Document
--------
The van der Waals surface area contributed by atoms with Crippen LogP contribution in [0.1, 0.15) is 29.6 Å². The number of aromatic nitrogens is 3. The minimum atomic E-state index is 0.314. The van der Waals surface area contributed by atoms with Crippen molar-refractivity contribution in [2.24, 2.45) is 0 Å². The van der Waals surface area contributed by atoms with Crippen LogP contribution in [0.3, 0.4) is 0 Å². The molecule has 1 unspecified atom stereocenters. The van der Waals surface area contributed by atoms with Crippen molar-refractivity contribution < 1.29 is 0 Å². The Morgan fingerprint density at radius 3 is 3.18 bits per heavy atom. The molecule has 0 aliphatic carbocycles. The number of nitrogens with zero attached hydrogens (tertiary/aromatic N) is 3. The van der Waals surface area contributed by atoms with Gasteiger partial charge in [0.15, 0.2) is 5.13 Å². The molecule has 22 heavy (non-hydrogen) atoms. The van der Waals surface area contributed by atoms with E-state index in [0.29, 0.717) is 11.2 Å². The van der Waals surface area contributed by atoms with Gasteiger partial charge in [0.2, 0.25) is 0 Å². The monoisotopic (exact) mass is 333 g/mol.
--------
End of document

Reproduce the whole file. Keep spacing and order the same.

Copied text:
The van der Waals surface area contributed by atoms with Crippen LogP contribution in [0.1, 0.15) is 29.6 Å². The number of aromatic nitrogens is 3. The minimum atomic E-state index is 0.314. The van der Waals surface area contributed by atoms with Crippen molar-refractivity contribution in [2.24, 2.45) is 0 Å². The van der Waals surface area contributed by atoms with Crippen LogP contribution in [0.3, 0.4) is 0 Å². The molecule has 1 unspecified atom stereocenters. The van der Waals surface area contributed by atoms with Crippen molar-refractivity contribution < 1.29 is 0 Å². The Morgan fingerprint density at radius 3 is 3.18 bits per heavy atom. The molecule has 0 aliphatic carbocycles. The number of nitrogens with zero attached hydrogens (tertiary/aromatic N) is 3. The van der Waals surface area contributed by atoms with Gasteiger partial charge in [0.15, 0.2) is 5.13 Å². The molecule has 22 heavy (non-hydrogen) atoms. The van der Waals surface area contributed by atoms with E-state index in [0.29, 0.717) is 11.2 Å². The van der Waals surface area contributed by atoms with Gasteiger partial charge in [0.2, 0.25) is 0 Å². The monoisotopic (exact) mass is 333 g/mol.